In this case, a white employee sues and wins at a jury trial over a claim that he was terminated by his employer for speaking up – in support of African-American coworkers – against a racially-hostile work environment. The Eighth Circuit affirms a judgment of $60,000 compensatory damages and $30,608 in back pay in his favor, but refuses him reinstatement or front pay.
Sayger v. Riceland Foods, Inc., No. 12-3301 (8th Cir. Nov. 18, 2013): The court summarizes the background of the lawsuit —
“Tony Sayger is a Caucasian hired in 1999 as a maintenance worker in the Riceland Foods rice division warehouse in Stuttgart, Arkansas. In 2009 Sayger was working in the Warehousing, Packaging, and Shipping (WPS) department. He later testified that he heard supervisor Ralph Crane frequently use offensive language about black employees. This included ‘calling them ‘niggers,’ degrading their work, [and] saying they stunk.’ When Sayger asked him to stop, Crane just said ‘he would treat the niggers for what they were.’ According to Sayger, black employees were offended by Crane’s remarks. There was also trial testimony from Theres about Crane’s use of racist language, including from warehouse superintendent Rick Chance and several former Riceland employees.”
Two There white coworkers (Rick Turney and Randy Bennett) complained about Crane several times before someone in human resources finally took action. Sayger supported their complaints during human resources’ internal investigation. The company eventually reprimanded Crane, requiring him to submit to “diversity training,” but imposed no further discipline.
Meanwhile, all three employees – Turney, Bennett and Sayger – were fired, supposedly for economic reasons. Turney and Bennett filed a federal retaliation lawsuit (in which Sayger testified) and won. Sayger filed a separate lawsuit.
Sayger’s Title VII, FMLA and Arkansas Civil Rights Act claims were eventually dismissed on summary judgment, but the section 1981 claim was tried to a jury, which found that Sayger suffered racial retaliation. The jury heard evidence that Crane said that “two troublemakers are fixing to leave here” a few weeks prior to the termination of Bennett and Turney. “Just three to four weeks before Sayger was fired, Crane told Sayger ‘[t]here is fixing to be some more troublemakers leaving here.'”
The jury also heard conflicting evidence about the employer’s avowed reason for the terminations. “Riceland argued at trial that it laid off Sayger, Bennett, and Turney as part of ‘cost reduction’ involving over 40 positions, but Sayger presented evidence questioning the cost effectiveness of firing maintenance workers. Warehouse superintendent Rick Chance testified that he had never before seen maintenance workers laid off because they are ‘considered essential to the production.'”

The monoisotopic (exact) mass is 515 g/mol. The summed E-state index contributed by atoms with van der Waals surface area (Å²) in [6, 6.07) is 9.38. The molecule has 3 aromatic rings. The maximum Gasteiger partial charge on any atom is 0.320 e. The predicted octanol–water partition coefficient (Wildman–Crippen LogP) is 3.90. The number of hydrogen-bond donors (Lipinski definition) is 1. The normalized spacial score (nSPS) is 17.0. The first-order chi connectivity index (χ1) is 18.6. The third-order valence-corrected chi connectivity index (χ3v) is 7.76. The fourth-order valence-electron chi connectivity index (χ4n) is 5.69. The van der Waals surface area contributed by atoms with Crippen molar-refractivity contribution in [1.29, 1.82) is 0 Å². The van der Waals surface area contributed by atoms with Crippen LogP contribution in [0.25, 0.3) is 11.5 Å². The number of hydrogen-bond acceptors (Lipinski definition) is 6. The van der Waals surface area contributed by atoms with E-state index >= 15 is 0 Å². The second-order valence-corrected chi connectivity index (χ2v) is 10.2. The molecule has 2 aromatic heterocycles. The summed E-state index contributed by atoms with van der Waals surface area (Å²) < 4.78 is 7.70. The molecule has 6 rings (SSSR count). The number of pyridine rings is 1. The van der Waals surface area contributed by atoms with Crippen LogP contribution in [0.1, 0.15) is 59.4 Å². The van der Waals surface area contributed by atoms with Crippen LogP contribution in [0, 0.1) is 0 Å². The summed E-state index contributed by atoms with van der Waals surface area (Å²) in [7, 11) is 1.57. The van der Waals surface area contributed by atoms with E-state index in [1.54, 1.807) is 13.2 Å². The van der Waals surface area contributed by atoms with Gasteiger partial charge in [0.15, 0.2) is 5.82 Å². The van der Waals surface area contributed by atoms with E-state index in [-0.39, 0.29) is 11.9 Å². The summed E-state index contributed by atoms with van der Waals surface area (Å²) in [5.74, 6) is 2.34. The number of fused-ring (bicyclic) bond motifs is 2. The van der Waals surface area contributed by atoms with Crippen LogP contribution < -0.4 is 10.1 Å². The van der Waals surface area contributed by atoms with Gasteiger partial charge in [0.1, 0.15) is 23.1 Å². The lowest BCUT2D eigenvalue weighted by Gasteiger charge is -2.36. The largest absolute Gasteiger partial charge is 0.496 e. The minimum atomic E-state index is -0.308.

After the jury verdict for Sayger, the district court refused to award prospective injunctive relief (reinstatement or front pay).
The Eighth Circuit affirms. It holds that section 1981 covers an employee who supports co-workers’ claims of discrimination in the context of a company-directed investigation:
“We conclude that someone who has substantiated a complaint of a civil rights violation has demonstrated opposition to that violation and acted to vindicate the rights of minorities. Such an individual should Therefore receive the same protection against retaliation as the person who filed the original complaint. If employees who give evidence or respond to questions during internal inquiries into alleged discrimination are not protected from retaliation, it would impede any internal efforts to address discrimination.”
The panel also holds that There’s sufficient evidence in the record to support the claim:
“Sayger had testified that prior to the terminations of Bennett and Turney and prior to Sayger’s own dismissal, Crane made statements about ‘troublemakers’ being gone from Riceland. There was evidence that the same managers who defended Crane or failed to investigate complaints were involved in the decisions to fire Bennett, Turney, and Sayger. Evidence also linked complaints and testimony by Bennett, Turney, and [co-worker] Chance to subsequent terminations or disciplines. Although There were five months between the interview with [co-worker] Dobrovich and Sayger’s layoff, that did not eliminate the evidence of retaliation.”
Though holding that the record was sufficient to support liability and the jury’s award of damages, the panel also holds – on Sayger’s cross-appeal – that it was not error to refuse to submit punitive damages to the jury. Sayger supposedly “did not show that Riceland’s managers knew it would be a violation of federal law to retaliate against him for acting as a witness in its internal investigation,” the predicate for such an award. The panel also holds that Sayger was not due any prospective relief (reinstatement or front pay), because “Sayger had not presented evidence of lost wages for 2011 or 2012 and had expressed concern about continued retaliation if he were reinstated.”